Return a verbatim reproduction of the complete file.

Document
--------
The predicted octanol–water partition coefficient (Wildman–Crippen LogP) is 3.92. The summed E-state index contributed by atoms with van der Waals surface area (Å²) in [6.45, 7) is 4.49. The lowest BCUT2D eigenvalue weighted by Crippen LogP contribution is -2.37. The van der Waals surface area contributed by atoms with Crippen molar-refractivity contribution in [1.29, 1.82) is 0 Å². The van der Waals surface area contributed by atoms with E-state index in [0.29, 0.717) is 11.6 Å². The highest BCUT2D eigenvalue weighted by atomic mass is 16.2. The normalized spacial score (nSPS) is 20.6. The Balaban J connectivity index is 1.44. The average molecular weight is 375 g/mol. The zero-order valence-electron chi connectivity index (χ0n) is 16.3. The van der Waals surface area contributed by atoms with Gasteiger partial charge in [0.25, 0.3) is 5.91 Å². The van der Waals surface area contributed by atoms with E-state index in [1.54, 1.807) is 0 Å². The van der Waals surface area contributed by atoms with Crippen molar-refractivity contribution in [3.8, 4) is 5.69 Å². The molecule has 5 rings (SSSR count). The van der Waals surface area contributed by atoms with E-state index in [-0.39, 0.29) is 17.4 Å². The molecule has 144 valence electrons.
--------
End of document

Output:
The predicted octanol–water partition coefficient (Wildman–Crippen LogP) is 3.92. The summed E-state index contributed by atoms with van der Waals surface area (Å²) in [6.45, 7) is 4.49. The lowest BCUT2D eigenvalue weighted by Crippen LogP contribution is -2.37. The van der Waals surface area contributed by atoms with Crippen molar-refractivity contribution in [1.29, 1.82) is 0 Å². The van der Waals surface area contributed by atoms with E-state index in [0.29, 0.717) is 11.6 Å². The highest BCUT2D eigenvalue weighted by atomic mass is 16.2. The normalized spacial score (nSPS) is 20.6. The Balaban J connectivity index is 1.44. The average molecular weight is 375 g/mol. The zero-order valence-electron chi connectivity index (χ0n) is 16.3. The van der Waals surface area contributed by atoms with Gasteiger partial charge in [0.25, 0.3) is 5.91 Å². The van der Waals surface area contributed by atoms with E-state index in [1.54, 1.807) is 0 Å². The van der Waals surface area contributed by atoms with Crippen molar-refractivity contribution in [3.8, 4) is 5.69 Å². The molecule has 5 rings (SSSR count). The van der Waals surface area contributed by atoms with E-state index in [-0.39, 0.29) is 17.4 Å². The molecule has 144 valence electrons.